A little bit of history

Recently one of our registered readers sent me a link to the Papers Past website. Now McSnotty and I are aware of the immense amount of work that is being undertaken at the National Library in digitising New Zealands history but we were unaware of the Papers Past website that is part of the National Librarys efforts. Ive done a little trawling about and thought I’d bring you this article . Its an example of the type of information that is available if only you know where to look.

Thanks to Sue for steering me in the right direction.

This article, repoduced here, was originally published in a national newspaper called Progress on December 2nd 1907.  Progress was initially published by Wellington patent attorneys, Baldwin & Rayward . Its first issue in 1905 promised to “treat of progress in engineering, processes, inventions, industrial work and economics as applied to any of these subjects.”

To see the original article visit the Papers Past website here

Some little time ago we prophesied that the light motor cycle was the motor of the future and that it was a matter of a short time only when other motors on the principle of the marvellous little “Motosacoche ” would find their way upon the market. Our prophesy is early fulfilled m the advent of the “Mountaineer” motor cycle, also the invention and workmanship of the Swiss mechanic who has in the ” Motosacoche,” and now in the “Mountaineer,” shown himself as unrivalled in the production of rational motor cycles as he has in the manufacture of watches.

At first glance the “Mountaineer” gives one the impression of an exquisitely-finished model engine, constructed purely for exhibition purposes €” it is so light, so neat, and so magnificently built. Upon closer examination however, this idea quickly gives place to one of intense admiration for the genius displayed in its construction, it being at once apparent that the engine is built for work ; with the metal only where the strength is needed.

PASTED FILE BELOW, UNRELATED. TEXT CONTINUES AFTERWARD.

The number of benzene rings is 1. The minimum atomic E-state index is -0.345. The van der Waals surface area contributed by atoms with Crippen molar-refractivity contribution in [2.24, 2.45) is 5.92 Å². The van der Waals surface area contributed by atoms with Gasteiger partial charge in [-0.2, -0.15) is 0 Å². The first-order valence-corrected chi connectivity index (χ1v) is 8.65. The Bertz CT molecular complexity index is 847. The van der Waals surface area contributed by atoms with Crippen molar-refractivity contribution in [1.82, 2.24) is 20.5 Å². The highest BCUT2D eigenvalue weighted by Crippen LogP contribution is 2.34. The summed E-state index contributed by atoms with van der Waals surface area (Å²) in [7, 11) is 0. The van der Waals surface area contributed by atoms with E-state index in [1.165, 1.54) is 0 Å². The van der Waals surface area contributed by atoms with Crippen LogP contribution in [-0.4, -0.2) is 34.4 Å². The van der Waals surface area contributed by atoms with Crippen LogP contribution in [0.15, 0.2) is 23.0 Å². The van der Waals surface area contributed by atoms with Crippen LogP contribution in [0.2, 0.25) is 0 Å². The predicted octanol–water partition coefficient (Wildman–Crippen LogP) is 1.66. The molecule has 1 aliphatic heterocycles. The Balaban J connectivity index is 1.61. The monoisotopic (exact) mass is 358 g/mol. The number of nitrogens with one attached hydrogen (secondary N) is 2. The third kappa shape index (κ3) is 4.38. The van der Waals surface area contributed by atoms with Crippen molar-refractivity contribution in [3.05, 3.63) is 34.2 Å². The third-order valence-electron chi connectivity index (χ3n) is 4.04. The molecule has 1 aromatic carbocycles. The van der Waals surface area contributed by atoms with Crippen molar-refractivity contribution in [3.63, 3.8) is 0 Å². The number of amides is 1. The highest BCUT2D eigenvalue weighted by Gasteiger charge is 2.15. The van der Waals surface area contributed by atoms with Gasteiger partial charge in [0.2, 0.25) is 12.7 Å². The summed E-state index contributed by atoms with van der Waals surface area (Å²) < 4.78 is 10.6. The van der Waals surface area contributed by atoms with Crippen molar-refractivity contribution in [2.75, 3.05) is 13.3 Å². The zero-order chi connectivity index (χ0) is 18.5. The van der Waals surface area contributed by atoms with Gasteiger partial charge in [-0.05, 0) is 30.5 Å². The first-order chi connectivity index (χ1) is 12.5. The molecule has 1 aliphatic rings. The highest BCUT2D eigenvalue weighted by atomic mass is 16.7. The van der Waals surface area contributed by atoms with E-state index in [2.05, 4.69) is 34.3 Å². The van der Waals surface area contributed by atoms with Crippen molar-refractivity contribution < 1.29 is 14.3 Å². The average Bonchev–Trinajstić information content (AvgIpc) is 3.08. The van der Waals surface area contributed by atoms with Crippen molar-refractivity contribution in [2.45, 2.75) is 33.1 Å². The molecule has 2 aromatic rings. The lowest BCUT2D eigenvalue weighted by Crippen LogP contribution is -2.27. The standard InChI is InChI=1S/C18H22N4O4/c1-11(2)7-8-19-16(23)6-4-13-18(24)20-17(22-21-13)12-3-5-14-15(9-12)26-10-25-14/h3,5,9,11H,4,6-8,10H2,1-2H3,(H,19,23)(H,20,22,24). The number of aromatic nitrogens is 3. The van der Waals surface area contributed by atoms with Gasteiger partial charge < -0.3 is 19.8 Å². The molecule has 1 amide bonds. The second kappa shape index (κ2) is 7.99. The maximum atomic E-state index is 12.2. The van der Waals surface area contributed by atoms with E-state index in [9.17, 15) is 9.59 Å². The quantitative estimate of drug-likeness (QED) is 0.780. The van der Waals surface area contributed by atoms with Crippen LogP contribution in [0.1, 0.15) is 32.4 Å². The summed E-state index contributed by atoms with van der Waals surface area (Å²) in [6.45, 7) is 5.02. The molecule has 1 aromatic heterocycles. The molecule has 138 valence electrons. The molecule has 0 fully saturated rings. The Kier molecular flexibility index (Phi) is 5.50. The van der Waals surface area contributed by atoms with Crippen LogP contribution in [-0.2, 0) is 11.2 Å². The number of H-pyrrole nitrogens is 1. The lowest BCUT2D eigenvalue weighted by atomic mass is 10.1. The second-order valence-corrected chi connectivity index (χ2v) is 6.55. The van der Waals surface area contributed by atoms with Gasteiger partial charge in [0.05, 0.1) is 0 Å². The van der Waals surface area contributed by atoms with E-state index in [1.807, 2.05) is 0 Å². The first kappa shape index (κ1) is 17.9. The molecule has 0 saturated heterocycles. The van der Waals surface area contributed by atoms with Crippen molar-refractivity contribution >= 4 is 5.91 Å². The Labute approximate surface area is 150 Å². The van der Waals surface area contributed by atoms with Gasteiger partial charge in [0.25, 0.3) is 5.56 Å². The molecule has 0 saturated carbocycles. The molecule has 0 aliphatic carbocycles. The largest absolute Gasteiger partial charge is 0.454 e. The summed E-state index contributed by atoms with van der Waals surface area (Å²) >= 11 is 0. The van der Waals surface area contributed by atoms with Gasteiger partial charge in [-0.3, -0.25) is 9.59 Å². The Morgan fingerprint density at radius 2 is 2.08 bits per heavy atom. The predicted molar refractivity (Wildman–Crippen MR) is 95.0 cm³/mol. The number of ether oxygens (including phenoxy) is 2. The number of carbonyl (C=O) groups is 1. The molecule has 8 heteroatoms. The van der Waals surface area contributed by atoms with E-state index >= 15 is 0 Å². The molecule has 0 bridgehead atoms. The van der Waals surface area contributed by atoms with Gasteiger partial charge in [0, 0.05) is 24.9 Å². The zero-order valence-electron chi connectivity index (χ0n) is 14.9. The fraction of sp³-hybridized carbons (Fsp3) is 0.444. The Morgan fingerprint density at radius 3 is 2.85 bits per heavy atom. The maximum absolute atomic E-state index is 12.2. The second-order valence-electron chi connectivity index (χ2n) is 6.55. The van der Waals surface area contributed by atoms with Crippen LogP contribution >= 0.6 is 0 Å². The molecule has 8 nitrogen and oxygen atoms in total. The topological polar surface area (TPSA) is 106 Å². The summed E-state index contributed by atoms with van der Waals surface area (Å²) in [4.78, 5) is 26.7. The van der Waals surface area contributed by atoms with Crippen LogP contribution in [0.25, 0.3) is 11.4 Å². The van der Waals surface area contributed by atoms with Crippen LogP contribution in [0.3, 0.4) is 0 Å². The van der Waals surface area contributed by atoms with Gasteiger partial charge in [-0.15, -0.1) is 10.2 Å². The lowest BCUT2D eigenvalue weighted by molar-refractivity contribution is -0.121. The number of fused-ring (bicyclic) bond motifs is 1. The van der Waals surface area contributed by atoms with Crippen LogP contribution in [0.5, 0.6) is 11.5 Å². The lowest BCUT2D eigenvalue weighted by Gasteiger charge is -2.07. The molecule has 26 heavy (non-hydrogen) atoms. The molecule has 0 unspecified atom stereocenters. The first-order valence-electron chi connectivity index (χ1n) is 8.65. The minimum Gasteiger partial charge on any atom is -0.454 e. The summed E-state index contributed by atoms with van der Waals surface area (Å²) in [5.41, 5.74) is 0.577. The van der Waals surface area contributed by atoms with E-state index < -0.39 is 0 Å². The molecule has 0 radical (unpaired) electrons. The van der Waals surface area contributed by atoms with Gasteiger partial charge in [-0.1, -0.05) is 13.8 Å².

It is twin-cylinder, arranged in the now universal adopted V type. The ignition is by means of an extremely small and simple magneto on the Sims Bosch principle. The carburetter is of novel type and is automatic. The benzine tank, holding three quarts, is sufficient for 100 miles, thus proving great economy in running. The belt is adjusted by means of the style of jockey pulley to which the “Motosacoche” owes a great part of its splendid hill-climbing capabilities. The total control consists of one lever so placed on the handlebar as to be immediately under the control of the forefinger. This lever regulates the speed from a walking-pace to the unlooked-for-gait of 40 miles per hour. The weight of the equipment is 29 ½ lbs., making the total motor cycle under 65 lbs., while the h.p. is 2 ½ .

A practical test of the “Mountaineer” was provided by Mr. Carne Bidwill, of Featherston, who kindly undertook to show us what this machine could do. Messrs. Hardie Shaw, F. T. Macdonald, the editor of Progress, and others repaired to Boulcott street hill, which is severe not only on account of its steadily-increasing grades, but also for the awkward turns and twists which would effectively test the machine for ease of control and flexibility. Mr. Bidwill elected not only to climb Boulcott street at a fast or slow pace, but, after negotiating the grade, to turn up Wellington Terrace and continue the ascent without dismounting. A most difficult turn on a difficult grade.

At the given signal Mr. Bidwill mounted, and it quickly became apparent that Boulcott street had no difficulties for the ” Mountaineer.” Our illustration shows Mr. Bidwill on his ” Mountaineer ” near the top and before the turn on to Wellington Terrace. At the top Mr. Bidwill switched off and turning up the terrace continued the journey without the slightest pedal assistance and at any pace he pleased. This certainly proves extraordinary flexibility, as it was necessary to pick up speed on a severe grade ; Mr. Bidwill’s weight being about 12 ½ stone. Afterwards tests were carried out to Brooklyn, the top of Abel Smith street, round by the gaol, Woolcombe street, etc., all of which were the easiest of victims, the pedals not once being used.

The “Mountaineer” was fitted with the usual gear, which gives 40 miles per hour on the flat. One of the most notable features of the trial was the entire absence of noise. Altogether the trials must be classed as wonderfully satisfactory. Cycle and Motor supplies Limited, of Wellington are New Zealand wholesale representatives.

Thanks to the National Library and Papers Past for doing an awsome job.

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